This support question and answer may also be of interest to others. Will add follow-up comment/question.
Thanks for reaching out. As you brought up, here is how the HR763 could be modeled in En-ROADS: https://en-roads.climateinteractive.org/scenario.html?p39=15&p41=1&p42=815&p43=2021&p44=80&v=2.7.6
As for the CLC proposal, En-ROADS does not currently allow for exponential growth when implementing a carbon price. It's something we'll take note of when looking into adding features to the model once our capacity grows.
On Tue, Jan 21 at 12:25 PM , Anna-Maria Mueller wrote:
I have a question about modelling different carbon fee and dividend proposals in En-ROADS, in particular HR763 (Energy Innovation and Carbon Dividend Act) versus the proposal put forward by the Climate Leadership Council.
Towards the end of Webinar 2 (at 1:15:31) of your excellent En-ROADS training series, Drew Jones tries to demonstrate what HR763 would look like. That didn’t look right to me. Maybe that’s what CCL’s original proposal was..? The way I understand it, HR763 –fully supported by CCL -- would start with $15/ton, not take 10 years to reach $15 as Drew’s input suggested. Also not sure where his $765 maximum price comes from. See attached spreadsheet => this is how I understand the basics. => from that I would have picked a “final” price of $815 for 80 years down the road (assuming we start in 2021 and emissions reductions are met).
Is there a way to use your current version of En-ROADS to also model the Climate Leadership Council proposal (https://clcouncil.org/our-plan/), which calls for a starting price of $40 with a 5% above inflation annual increase, i.e. exponential growth, not linear? If not could you perhaps implement that? This seems such an important question to discuss. When you plot the price development of the two it is obvious that the CLC proposal would be totally inadequate. Would be great to be able to also illustrate the “gist” of the difference in En-ROADS.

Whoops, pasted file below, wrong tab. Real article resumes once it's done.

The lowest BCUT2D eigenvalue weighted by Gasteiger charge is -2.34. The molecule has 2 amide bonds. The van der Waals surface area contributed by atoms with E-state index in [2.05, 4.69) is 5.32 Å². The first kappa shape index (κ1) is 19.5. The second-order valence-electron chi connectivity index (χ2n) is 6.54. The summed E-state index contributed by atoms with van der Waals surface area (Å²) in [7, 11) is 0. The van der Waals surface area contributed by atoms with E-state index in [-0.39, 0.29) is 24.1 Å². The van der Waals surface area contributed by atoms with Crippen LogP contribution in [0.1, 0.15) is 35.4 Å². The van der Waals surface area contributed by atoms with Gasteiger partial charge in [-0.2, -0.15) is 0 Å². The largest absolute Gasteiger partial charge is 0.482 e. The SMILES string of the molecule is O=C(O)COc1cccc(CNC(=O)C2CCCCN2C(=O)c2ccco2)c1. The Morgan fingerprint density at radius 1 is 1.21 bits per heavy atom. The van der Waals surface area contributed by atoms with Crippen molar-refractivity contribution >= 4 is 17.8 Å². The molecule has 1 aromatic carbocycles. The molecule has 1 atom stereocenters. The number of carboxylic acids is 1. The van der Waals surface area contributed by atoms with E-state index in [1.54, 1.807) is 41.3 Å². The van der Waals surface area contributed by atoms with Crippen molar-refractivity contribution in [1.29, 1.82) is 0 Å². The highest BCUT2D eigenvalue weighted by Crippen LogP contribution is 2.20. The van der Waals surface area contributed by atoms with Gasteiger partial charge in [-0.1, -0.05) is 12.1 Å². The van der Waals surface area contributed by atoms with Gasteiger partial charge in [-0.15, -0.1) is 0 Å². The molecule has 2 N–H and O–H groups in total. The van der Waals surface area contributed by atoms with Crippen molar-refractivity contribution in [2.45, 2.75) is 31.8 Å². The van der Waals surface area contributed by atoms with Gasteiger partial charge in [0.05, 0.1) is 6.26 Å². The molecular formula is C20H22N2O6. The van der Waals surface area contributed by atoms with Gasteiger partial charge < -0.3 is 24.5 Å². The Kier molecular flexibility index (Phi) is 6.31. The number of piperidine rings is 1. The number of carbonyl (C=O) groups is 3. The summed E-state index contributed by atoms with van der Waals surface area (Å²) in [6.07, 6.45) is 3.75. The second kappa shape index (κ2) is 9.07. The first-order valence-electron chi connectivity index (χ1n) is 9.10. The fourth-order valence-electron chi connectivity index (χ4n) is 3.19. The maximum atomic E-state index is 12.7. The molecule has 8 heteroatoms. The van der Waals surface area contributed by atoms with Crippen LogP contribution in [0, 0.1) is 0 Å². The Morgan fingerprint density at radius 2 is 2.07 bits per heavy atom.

Thank you for your response. Looking at this more closely, here another tidbit on HR763 (Energy Innovation and Carbon Dividend Act):
The bill sets a target of 90% GHG emissions reductions by 2050, with a set of interim targets. Starting in 2025, if the emissions cuts don’t keep up with the emissions reduction schedule, the annual increase in the carbon fee can be strengthened from $10 to $15 per metric ton.
It would be interesting to model the scenario when emissions reductions are not met, which would trigger an increase in the rate to $15/year, which would look like this:
Starting year 2020 with $15/ton.
Annual increase of $10/ton until 2025.
Annual increase of $15/ton thereafter.
Brings us to a fee of $1,190 by the year 2100.
The way the En-ROADS input parameters are set up I don’t think we can model this scenario exactly but in an approximation we could have said:
Carbon price: $65
Year to start phase in: 2020
Year to achieve initial price: 2025
Carbon price final target: $1,190
Year to start achieving final price: 2026
Years to achieve: 74
The hitch is: the final carbon price target slider maxes out at $850.
You may want to increase the range of this slider, especially considering that the above is actually at the low end of the range of carbon prices the IPCC SR 1.5C recommends (estimated that governments would need to impose effective carbon prices of $135 to $5,500 per ton of carbon dioxide pollution by 2030 to keep overall global warming below 1.5 C).